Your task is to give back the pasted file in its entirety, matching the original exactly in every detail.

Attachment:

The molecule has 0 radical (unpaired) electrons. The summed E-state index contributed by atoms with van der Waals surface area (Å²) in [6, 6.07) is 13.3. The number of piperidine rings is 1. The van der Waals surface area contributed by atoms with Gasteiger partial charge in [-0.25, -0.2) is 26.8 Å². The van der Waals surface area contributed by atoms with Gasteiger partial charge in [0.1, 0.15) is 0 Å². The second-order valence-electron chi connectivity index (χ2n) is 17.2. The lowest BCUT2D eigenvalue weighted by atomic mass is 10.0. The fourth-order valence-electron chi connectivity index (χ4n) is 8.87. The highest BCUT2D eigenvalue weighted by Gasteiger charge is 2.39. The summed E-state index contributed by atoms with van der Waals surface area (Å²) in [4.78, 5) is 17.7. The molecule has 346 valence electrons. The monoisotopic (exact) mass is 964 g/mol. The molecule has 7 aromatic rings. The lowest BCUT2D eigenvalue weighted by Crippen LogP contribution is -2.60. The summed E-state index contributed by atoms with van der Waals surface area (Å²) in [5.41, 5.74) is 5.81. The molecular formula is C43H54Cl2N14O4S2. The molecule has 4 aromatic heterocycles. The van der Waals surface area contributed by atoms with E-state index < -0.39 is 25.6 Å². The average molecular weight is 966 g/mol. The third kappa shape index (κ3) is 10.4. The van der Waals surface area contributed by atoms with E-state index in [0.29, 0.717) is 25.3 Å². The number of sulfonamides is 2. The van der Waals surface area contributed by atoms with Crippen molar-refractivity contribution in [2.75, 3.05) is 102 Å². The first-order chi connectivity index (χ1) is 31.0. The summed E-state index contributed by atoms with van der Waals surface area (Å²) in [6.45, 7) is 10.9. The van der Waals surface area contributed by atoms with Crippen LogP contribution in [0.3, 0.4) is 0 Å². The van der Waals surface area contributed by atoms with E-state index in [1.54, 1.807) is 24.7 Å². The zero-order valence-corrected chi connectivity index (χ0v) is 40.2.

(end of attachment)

The molecule has 0 radical (unpaired) electrons. The summed E-state index contributed by atoms with van der Waals surface area (Å²) in [6, 6.07) is 13.3. The number of piperidine rings is 1. The van der Waals surface area contributed by atoms with Gasteiger partial charge in [-0.25, -0.2) is 26.8 Å². The van der Waals surface area contributed by atoms with Gasteiger partial charge in [0.1, 0.15) is 0 Å². The second-order valence-electron chi connectivity index (χ2n) is 17.2. The lowest BCUT2D eigenvalue weighted by atomic mass is 10.0. The fourth-order valence-electron chi connectivity index (χ4n) is 8.87. The highest BCUT2D eigenvalue weighted by Gasteiger charge is 2.39. The summed E-state index contributed by atoms with van der Waals surface area (Å²) in [4.78, 5) is 17.7. The molecule has 346 valence electrons. The monoisotopic (exact) mass is 964 g/mol. The molecule has 7 aromatic rings. The lowest BCUT2D eigenvalue weighted by Crippen LogP contribution is -2.60. The summed E-state index contributed by atoms with van der Waals surface area (Å²) in [5.41, 5.74) is 5.81. The molecular formula is C43H54Cl2N14O4S2. The molecule has 4 aromatic heterocycles. The van der Waals surface area contributed by atoms with E-state index < -0.39 is 25.6 Å². The average molecular weight is 966 g/mol. The third kappa shape index (κ3) is 10.4. The van der Waals surface area contributed by atoms with E-state index in [0.29, 0.717) is 25.3 Å². The number of sulfonamides is 2. The van der Waals surface area contributed by atoms with Crippen molar-refractivity contribution in [2.75, 3.05) is 102 Å². The first-order chi connectivity index (χ1) is 31.0. The summed E-state index contributed by atoms with van der Waals surface area (Å²) in [6.45, 7) is 10.9. The van der Waals surface area contributed by atoms with Crippen LogP contribution in [0.3, 0.4) is 0 Å². The van der Waals surface area contributed by atoms with E-state index in [1.54, 1.807) is 24.7 Å². The zero-order valence-corrected chi connectivity index (χ0v) is 40.2.